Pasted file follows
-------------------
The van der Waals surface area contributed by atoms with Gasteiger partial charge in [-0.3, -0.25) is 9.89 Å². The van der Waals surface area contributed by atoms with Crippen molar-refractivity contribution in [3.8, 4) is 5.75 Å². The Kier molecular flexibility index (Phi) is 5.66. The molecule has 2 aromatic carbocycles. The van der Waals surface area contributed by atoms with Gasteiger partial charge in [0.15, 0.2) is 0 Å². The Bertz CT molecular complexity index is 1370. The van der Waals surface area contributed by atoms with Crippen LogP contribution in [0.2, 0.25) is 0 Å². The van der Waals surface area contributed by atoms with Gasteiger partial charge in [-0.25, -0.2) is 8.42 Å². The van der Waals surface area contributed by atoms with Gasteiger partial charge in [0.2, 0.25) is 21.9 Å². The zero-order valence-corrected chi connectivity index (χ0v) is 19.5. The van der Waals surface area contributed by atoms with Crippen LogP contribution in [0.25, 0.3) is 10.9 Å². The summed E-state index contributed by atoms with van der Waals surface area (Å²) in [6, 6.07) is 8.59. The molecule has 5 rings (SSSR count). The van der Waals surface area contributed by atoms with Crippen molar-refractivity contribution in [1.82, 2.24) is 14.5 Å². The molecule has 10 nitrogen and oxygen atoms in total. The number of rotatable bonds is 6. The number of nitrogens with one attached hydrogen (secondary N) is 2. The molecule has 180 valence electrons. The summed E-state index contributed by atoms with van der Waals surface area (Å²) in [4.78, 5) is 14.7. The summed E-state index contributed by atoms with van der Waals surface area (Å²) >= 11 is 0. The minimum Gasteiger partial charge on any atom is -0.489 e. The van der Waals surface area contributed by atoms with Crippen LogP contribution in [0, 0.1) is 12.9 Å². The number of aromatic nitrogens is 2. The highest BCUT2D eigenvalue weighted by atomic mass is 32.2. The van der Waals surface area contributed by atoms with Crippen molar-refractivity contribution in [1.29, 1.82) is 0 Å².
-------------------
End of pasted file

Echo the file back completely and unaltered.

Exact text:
The van der Waals surface area contributed by atoms with Gasteiger partial charge in [-0.3, -0.25) is 9.89 Å². The van der Waals surface area contributed by atoms with Crippen molar-refractivity contribution in [3.8, 4) is 5.75 Å². The Kier molecular flexibility index (Phi) is 5.66. The molecule has 2 aromatic carbocycles. The van der Waals surface area contributed by atoms with Gasteiger partial charge in [0.15, 0.2) is 0 Å². The Bertz CT molecular complexity index is 1370. The van der Waals surface area contributed by atoms with Crippen LogP contribution in [0.2, 0.25) is 0 Å². The van der Waals surface area contributed by atoms with Gasteiger partial charge in [-0.25, -0.2) is 8.42 Å². The van der Waals surface area contributed by atoms with Gasteiger partial charge in [0.2, 0.25) is 21.9 Å². The zero-order valence-corrected chi connectivity index (χ0v) is 19.5. The van der Waals surface area contributed by atoms with Crippen LogP contribution in [0.25, 0.3) is 10.9 Å². The summed E-state index contributed by atoms with van der Waals surface area (Å²) in [6, 6.07) is 8.59. The molecule has 5 rings (SSSR count). The van der Waals surface area contributed by atoms with Crippen molar-refractivity contribution in [1.82, 2.24) is 14.5 Å². The molecule has 10 nitrogen and oxygen atoms in total. The number of rotatable bonds is 6. The number of nitrogens with one attached hydrogen (secondary N) is 2. The molecule has 180 valence electrons. The summed E-state index contributed by atoms with van der Waals surface area (Å²) in [4.78, 5) is 14.7. The summed E-state index contributed by atoms with van der Waals surface area (Å²) >= 11 is 0. The minimum Gasteiger partial charge on any atom is -0.489 e. The van der Waals surface area contributed by atoms with Crippen LogP contribution in [0, 0.1) is 12.9 Å². The number of aromatic nitrogens is 2. The highest BCUT2D eigenvalue weighted by atomic mass is 32.2. The van der Waals surface area contributed by atoms with Crippen molar-refractivity contribution in [1.29, 1.82) is 0 Å².